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Posts tagged Orthorectification

Titiwangsa Mountains Along Malay Peninsula

7.0N 99.9E

June 20th, 2012 Category: Mountains

Malay Peninsula - January 6th, 2012

This wide-swath ASAR image shows the Malay Peninsula (or Thai-Malay Peninsula), a peninsula in Southeast Asia (visible in its entirety in the full image). The land mass runs approximately north-south and, at its terminus, is the southern-most point of the Asian mainland. The area contains the southernmost tip of Burma, Peninsular Malaysia, Singapore, and Southern Thailand.

The image shows the ridges and contours of the Titiwangsa Mountains, part of the Tenasserim Hills system, that form the backbone of the Peninsula. They form the southernmost section of the central cordillera which runs from Tibet through the Kra Isthmus (the Peninsula’s narrowest point) into the Malay peninsula.

Jagged Contours of Lake Volta, Ghana

7.1N 0.1E

June 19th, 2012 Category: Lakes

Ghana - January 3rd, 2012

This orthorectified wide-swath ASAR image shows the jagged contours of Lake Volta, the largest reservoir by surface area in the world, and the fourth largest one by water volume. It is located completely within the country of Ghana, and it has a surface area of about 8,502 km² (3,275 square miles). Lake Volta lies along the Greenwich Meridian, and just six degrees of latitude north of the Equator. The lake’s northmost point is close to the town of Yapei, and its southmost extreme is at the Akosombo Dam, 520 kilometers downstream from Yapei. The Akosombo Dam holds back both the White Volta River and the Black Volta River, which formerly converged, where the middle of the reservoir now lies, to form the single Volta River. The present Volta River flows from the outlets of the dam’s powerhouse and spillways to the Atlantic Ocean in southmost Ghana.

Corsica, the Most Mountainous Mediterranean Island

42.0N 9.1E

June 18th, 2012 Category: Mountains

Corsica and Sardinia - January 6th, 2012

This orthorectified wide-swath ASAR image shows the ridges of mountains on the French island of Corsica. Formed through volcanic explosions, it is the most mountainous island in the Mediterranean. Mountains comprise two-thirds of the island, forming a single chain. Monte Cinto is the highest peak at 2,706 metres (8,878 ft) and it has 20 other summits of more than 2,000 metres (6,600 ft). Visible to the south is the Italian island of Sardinia, from which it is separated by the Strait of Bonifacio.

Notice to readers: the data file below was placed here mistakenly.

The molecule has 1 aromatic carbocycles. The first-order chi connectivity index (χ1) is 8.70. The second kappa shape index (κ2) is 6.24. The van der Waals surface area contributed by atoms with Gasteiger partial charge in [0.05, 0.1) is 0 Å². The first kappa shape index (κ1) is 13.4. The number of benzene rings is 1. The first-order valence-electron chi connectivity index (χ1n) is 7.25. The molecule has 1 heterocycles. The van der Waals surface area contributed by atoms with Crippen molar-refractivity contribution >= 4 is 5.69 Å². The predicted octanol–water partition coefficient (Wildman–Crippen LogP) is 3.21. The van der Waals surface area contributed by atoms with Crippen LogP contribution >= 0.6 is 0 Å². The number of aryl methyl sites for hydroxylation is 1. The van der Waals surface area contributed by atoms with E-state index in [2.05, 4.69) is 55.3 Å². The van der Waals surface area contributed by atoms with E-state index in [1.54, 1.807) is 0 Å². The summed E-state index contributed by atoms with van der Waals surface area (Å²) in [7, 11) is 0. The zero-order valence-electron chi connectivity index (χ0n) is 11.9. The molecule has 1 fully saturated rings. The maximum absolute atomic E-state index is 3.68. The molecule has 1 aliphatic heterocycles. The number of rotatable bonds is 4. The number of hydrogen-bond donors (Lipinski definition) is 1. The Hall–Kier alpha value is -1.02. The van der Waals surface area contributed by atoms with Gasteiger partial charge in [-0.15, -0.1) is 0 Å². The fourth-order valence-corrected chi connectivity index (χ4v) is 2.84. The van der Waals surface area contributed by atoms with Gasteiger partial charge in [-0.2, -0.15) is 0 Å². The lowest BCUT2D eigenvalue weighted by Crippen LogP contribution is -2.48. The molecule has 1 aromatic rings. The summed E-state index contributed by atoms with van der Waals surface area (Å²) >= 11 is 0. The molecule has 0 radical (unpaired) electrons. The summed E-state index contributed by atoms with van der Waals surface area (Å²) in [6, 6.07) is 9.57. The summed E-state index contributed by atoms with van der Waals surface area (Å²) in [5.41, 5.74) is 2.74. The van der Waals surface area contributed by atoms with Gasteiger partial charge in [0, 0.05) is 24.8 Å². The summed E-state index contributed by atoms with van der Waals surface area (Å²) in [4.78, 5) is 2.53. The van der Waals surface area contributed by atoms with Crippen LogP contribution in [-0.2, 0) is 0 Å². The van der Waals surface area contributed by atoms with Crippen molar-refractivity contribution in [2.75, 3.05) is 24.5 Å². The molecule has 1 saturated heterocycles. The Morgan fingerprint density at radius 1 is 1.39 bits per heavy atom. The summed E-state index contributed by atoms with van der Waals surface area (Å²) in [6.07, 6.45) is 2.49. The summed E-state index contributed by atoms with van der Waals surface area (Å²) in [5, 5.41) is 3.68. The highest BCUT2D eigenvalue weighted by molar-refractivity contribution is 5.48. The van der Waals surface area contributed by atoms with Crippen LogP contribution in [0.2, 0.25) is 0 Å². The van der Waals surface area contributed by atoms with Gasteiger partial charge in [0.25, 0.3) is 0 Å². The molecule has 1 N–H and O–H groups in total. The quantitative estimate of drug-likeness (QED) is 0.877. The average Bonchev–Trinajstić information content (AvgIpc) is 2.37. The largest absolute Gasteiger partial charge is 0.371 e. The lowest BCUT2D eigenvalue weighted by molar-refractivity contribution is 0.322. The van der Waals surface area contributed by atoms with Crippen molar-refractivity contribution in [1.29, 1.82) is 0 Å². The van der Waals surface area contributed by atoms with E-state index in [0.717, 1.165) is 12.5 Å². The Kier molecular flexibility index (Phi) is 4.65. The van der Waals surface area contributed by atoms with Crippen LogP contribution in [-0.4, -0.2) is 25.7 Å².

Central Apennine Mountains in Peninsular Italy

42.3N 13.3E

June 17th, 2012 Category: Mountains

Italy - January 6th, 2012

The ridges of mountains running across this orthorectified wide-swath ASAR image belong to the Apennines, a mountain range consisting of parallel smaller chains extending about 1,200 km (750 mi) along the length of peninsular Italy. The Apennine System forms an irregular arc with centers of curvature located in the Tyrrhenian Sea. Here, we focus on that central segment of the range. The center, being thicker and more complex, is geologically divided into an inner and an outer arc with regard to the centers of curvature.

Ships in Hakata Bay, Japan

33.5N 130.4E

April 27th, 2012 Category: Snapshots

Japan - January 14th, 2012

Visible in the lower left quadrant of this orthorectified image is Hakata Bay, located in the northwestern part of Fukuoka city, on the Japanese island of Kyūshū. It faces the Tsushima Strait, and features beaches and a port, though parts of the bay have been reclaimed in the expansion of the city of Fukuoka. The Bay is defined by Shoal Umi-no-nakamichi and Tombolo Shika-no-shima (Shika Island) to the north, and Genkai-jima (Genkai Island) to the northwest, and the Itoshima Peninsula to the west.

The bay is roughly 10 km from north to south, and 20 km from east to west, covering an area of roughly 133 km². The coastline stretches 128 km. The mouth of the bay is only 7.7 km wide, shielding it to a great extent from the waves of the Strait. The bay is only 10 metres deep on average, 23 m at its deepest point, though the tides bring a two metre change in the water level. Set routes are used, therefore, through the bay, to protect ships’ drafts. Several ships can be observed in the bay upon opening the full image, appearing as small white dots.

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